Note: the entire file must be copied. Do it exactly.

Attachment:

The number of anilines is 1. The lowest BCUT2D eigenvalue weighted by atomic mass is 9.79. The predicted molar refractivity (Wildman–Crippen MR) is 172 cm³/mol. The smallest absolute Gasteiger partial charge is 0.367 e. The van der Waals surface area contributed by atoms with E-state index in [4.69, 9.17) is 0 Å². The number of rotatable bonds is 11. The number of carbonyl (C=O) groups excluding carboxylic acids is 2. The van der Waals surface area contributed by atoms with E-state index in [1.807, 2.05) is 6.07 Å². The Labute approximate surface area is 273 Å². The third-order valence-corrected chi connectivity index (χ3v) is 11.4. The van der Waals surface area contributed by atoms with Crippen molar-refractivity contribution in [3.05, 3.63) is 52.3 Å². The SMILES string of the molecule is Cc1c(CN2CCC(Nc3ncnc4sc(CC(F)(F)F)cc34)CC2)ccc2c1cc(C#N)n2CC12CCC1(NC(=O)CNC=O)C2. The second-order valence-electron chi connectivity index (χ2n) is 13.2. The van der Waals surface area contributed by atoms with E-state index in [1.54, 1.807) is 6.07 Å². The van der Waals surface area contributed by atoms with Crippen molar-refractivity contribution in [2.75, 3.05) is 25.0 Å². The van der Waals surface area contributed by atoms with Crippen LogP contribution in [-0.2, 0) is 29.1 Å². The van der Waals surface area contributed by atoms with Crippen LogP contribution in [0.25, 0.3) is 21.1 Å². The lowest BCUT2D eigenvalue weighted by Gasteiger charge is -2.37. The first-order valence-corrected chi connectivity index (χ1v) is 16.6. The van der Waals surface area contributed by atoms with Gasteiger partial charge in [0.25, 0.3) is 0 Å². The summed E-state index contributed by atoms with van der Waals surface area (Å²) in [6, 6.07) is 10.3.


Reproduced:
The number of anilines is 1. The lowest BCUT2D eigenvalue weighted by atomic mass is 9.79. The predicted molar refractivity (Wildman–Crippen MR) is 172 cm³/mol. The smallest absolute Gasteiger partial charge is 0.367 e. The van der Waals surface area contributed by atoms with E-state index in [4.69, 9.17) is 0 Å². The number of rotatable bonds is 11. The number of carbonyl (C=O) groups excluding carboxylic acids is 2. The van der Waals surface area contributed by atoms with E-state index in [1.807, 2.05) is 6.07 Å². The Labute approximate surface area is 273 Å². The third-order valence-corrected chi connectivity index (χ3v) is 11.4. The van der Waals surface area contributed by atoms with Crippen molar-refractivity contribution in [3.05, 3.63) is 52.3 Å². The SMILES string of the molecule is Cc1c(CN2CCC(Nc3ncnc4sc(CC(F)(F)F)cc34)CC2)ccc2c1cc(C#N)n2CC12CCC1(NC(=O)CNC=O)C2. The second-order valence-electron chi connectivity index (χ2n) is 13.2. The van der Waals surface area contributed by atoms with E-state index in [1.54, 1.807) is 6.07 Å². The van der Waals surface area contributed by atoms with Crippen molar-refractivity contribution in [2.75, 3.05) is 25.0 Å². The van der Waals surface area contributed by atoms with Crippen LogP contribution in [-0.2, 0) is 29.1 Å². The van der Waals surface area contributed by atoms with Crippen LogP contribution in [0.25, 0.3) is 21.1 Å². The lowest BCUT2D eigenvalue weighted by Gasteiger charge is -2.37. The first-order valence-corrected chi connectivity index (χ1v) is 16.6. The van der Waals surface area contributed by atoms with Gasteiger partial charge in [0.25, 0.3) is 0 Å². The summed E-state index contributed by atoms with van der Waals surface area (Å²) in [6, 6.07) is 10.3.